Used, Abused, Arrested and Deported: The Case for Extending Immigration Benefits to Protect Victims of Trafficking and Secure Prosecution of Traffickers


Trafficking is a hot issue, and as such, there have been a number of articles written on the issue. My article, however, is unique in many respects.

I address this article from my perspective of working directly with the governments of Bosnia, Croatia, Serbia and Montenegro to combat escalating trafficking in their countries over the course of four years in the Balkans.

This is the first article that pinpoints errors that governments continue to make in preparing legislation and anti-trafficking programs,

The first to enumerate proposals for enhancing victim protection measures,

The first to identify how enhancing victim protection will also bolster flagging prosecution efforts.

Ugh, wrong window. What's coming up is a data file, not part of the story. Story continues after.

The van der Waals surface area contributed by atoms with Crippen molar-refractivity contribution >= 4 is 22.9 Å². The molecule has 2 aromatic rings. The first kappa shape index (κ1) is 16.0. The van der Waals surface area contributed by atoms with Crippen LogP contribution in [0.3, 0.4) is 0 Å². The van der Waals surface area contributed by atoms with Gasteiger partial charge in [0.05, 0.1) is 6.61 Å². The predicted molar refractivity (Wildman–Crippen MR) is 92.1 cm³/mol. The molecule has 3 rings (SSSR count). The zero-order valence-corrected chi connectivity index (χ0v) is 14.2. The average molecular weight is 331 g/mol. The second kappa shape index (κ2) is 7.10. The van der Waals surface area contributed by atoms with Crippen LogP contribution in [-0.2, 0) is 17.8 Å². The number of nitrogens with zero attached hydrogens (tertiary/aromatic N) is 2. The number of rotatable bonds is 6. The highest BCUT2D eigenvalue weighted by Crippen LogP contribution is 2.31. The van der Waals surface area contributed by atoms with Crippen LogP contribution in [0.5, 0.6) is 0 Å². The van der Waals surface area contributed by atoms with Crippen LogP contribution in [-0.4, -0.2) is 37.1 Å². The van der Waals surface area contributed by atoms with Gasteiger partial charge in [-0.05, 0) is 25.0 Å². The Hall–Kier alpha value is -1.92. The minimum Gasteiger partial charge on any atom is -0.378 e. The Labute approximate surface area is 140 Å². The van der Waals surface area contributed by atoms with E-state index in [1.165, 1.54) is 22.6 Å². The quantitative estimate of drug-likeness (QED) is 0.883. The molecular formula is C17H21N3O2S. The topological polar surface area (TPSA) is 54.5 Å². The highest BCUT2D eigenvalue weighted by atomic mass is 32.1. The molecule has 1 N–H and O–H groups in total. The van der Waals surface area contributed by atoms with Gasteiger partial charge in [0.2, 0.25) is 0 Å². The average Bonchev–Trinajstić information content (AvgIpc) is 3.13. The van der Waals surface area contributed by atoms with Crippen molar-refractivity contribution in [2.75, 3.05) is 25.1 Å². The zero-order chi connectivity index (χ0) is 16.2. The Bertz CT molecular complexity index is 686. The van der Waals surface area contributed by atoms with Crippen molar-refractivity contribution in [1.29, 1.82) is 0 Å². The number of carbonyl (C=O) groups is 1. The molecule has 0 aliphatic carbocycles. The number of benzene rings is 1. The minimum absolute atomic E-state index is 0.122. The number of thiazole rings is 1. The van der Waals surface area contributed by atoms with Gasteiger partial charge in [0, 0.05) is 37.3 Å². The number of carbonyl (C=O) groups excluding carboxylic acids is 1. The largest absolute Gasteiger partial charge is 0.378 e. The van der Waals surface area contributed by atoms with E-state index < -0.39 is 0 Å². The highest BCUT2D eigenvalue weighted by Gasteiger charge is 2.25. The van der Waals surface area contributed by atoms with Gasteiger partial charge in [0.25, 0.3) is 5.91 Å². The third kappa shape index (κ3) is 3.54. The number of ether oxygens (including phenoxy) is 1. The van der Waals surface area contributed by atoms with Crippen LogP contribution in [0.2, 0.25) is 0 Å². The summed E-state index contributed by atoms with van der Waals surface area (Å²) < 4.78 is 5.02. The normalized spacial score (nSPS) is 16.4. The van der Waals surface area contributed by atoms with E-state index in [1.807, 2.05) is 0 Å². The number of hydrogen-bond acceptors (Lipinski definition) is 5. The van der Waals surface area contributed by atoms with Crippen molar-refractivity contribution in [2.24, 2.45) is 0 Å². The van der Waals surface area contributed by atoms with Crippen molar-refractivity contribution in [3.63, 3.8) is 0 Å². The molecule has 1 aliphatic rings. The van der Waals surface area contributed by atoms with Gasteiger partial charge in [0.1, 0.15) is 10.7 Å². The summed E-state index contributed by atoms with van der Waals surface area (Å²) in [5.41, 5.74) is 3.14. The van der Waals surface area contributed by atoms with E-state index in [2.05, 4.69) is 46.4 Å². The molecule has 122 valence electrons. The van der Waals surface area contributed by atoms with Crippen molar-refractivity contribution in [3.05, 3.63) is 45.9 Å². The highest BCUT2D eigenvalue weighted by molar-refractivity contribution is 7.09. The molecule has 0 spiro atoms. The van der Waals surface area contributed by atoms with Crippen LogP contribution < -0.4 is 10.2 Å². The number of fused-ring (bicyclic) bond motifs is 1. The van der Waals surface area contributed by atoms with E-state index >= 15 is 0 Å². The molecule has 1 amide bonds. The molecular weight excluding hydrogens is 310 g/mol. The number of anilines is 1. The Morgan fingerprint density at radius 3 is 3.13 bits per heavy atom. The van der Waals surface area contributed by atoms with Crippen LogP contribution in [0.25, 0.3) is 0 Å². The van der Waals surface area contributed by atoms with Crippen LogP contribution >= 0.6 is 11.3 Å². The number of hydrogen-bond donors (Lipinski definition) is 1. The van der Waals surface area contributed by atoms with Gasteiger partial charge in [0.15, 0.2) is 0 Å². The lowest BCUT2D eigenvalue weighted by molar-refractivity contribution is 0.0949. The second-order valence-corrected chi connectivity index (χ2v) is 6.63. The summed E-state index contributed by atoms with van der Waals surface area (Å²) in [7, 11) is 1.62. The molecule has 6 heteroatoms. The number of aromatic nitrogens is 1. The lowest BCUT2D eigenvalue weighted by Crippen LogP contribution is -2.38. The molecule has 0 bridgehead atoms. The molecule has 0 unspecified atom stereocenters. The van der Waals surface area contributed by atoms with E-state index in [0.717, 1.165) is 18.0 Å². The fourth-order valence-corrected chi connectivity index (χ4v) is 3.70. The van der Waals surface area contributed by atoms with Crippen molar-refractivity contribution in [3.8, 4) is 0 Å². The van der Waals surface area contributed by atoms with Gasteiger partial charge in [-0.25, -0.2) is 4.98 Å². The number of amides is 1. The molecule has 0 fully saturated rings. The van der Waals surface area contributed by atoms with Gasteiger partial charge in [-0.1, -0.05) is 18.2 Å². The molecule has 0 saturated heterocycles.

This is the first article to clearly identify and respond to counter arguments made by those opposed to increasing immigration options for trafficked persons, as both effective victim protection measures as well as a measure to improve prosecution of traffickers.

Finally, this is the first article to comprehensively discuss current trafficking trends and problems in countries host to international peacekeepers, that of peacekeepers engaging trafficked women and children for sex work or actually purchasing human beings in the local marketplaces. This is an issue that will surely become even more relevant with troops in Afghanistan, Iraq and possibly Liberia in the near future.


Human Rights Law | Immigration Law | International Law

Date of this Version

July 2003